Separate Files, DocBook, Pragmatic Programmers

Hi All,

I’m loving Scrivener for creating my book. Lets me organize, move things around, all kinds of good things. Best writing tool I’ve found in decades. That’s the good news.

More good news is that Pragmatic Programmers have accepted the book I’m working on and will publish it.

The bad news is that their input form is an XML structure, rather like DocBook. Every chapter in a separate file, things like that. They do also accept MarkDown, and since my formatting will be pretty simple, I’m good to go with that, I think. So at least I won’t be typing all over. Or at least not much …

One complication is that I would like to use the notecard titles and synopsis as the chapter title and epigraph for each chapter. So I’d really like to COMPILE the document, not export it. I can of course just retype this info into the chapters if I must.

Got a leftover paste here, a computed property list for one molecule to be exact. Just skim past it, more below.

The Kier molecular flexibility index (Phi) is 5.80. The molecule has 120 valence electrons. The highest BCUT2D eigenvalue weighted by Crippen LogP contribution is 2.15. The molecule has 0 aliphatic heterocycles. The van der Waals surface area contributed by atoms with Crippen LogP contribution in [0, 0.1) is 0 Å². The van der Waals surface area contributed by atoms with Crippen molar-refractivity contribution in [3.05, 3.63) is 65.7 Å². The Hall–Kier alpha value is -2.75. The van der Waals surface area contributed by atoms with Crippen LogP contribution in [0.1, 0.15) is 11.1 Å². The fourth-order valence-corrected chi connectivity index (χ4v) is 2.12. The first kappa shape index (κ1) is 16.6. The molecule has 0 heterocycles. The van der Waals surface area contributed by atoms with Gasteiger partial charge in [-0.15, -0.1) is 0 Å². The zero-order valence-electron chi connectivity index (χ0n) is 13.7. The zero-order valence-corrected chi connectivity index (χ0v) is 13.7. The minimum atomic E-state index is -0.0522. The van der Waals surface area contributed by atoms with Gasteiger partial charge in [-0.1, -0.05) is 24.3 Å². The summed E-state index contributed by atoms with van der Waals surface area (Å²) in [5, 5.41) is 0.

So I’m looking for some advice and discussion on options for keeping the work in Scrivener as long as possible, and producing a bunch of chapter files at the last minute, ideally by including Title and Synopsis, but that’s not absolute, since I can just type them in.

So … thoughts, please?

Congrats! I’m a fan of PragProg, they have consistently good tech books.

What I would recommend is using the Separators panel to insert a “cut” sequence wherever appropriate (where a page break would otherwise occur)—just something unique like “%%%”, then write a little script that mows through a file line by line, dumping out a sequence of documents by starting a new one whenever the cut sequence is located.